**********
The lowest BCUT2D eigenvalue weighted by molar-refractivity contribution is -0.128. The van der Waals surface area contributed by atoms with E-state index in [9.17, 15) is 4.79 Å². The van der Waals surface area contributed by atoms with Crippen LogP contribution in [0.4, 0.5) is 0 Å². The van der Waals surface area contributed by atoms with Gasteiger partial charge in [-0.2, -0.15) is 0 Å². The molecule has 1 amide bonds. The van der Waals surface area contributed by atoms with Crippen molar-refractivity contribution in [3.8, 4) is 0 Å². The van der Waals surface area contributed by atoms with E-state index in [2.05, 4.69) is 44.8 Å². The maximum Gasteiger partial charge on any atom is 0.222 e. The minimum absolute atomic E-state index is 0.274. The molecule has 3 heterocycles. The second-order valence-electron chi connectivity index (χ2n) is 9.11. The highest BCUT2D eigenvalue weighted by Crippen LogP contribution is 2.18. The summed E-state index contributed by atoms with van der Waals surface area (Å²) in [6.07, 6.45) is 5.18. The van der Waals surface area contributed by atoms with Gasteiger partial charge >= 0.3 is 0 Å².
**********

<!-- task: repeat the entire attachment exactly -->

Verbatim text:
The lowest BCUT2D eigenvalue weighted by molar-refractivity contribution is -0.128. The van der Waals surface area contributed by atoms with E-state index in [9.17, 15) is 4.79 Å². The van der Waals surface area contributed by atoms with Crippen LogP contribution in [0.4, 0.5) is 0 Å². The van der Waals surface area contributed by atoms with Gasteiger partial charge in [-0.2, -0.15) is 0 Å². The molecule has 1 amide bonds. The van der Waals surface area contributed by atoms with Crippen molar-refractivity contribution in [3.8, 4) is 0 Å². The van der Waals surface area contributed by atoms with E-state index in [2.05, 4.69) is 44.8 Å². The maximum Gasteiger partial charge on any atom is 0.222 e. The minimum absolute atomic E-state index is 0.274. The molecule has 3 heterocycles. The second-order valence-electron chi connectivity index (χ2n) is 9.11. The highest BCUT2D eigenvalue weighted by Crippen LogP contribution is 2.18. The summed E-state index contributed by atoms with van der Waals surface area (Å²) in [6.07, 6.45) is 5.18. The van der Waals surface area contributed by atoms with Gasteiger partial charge >= 0.3 is 0 Å².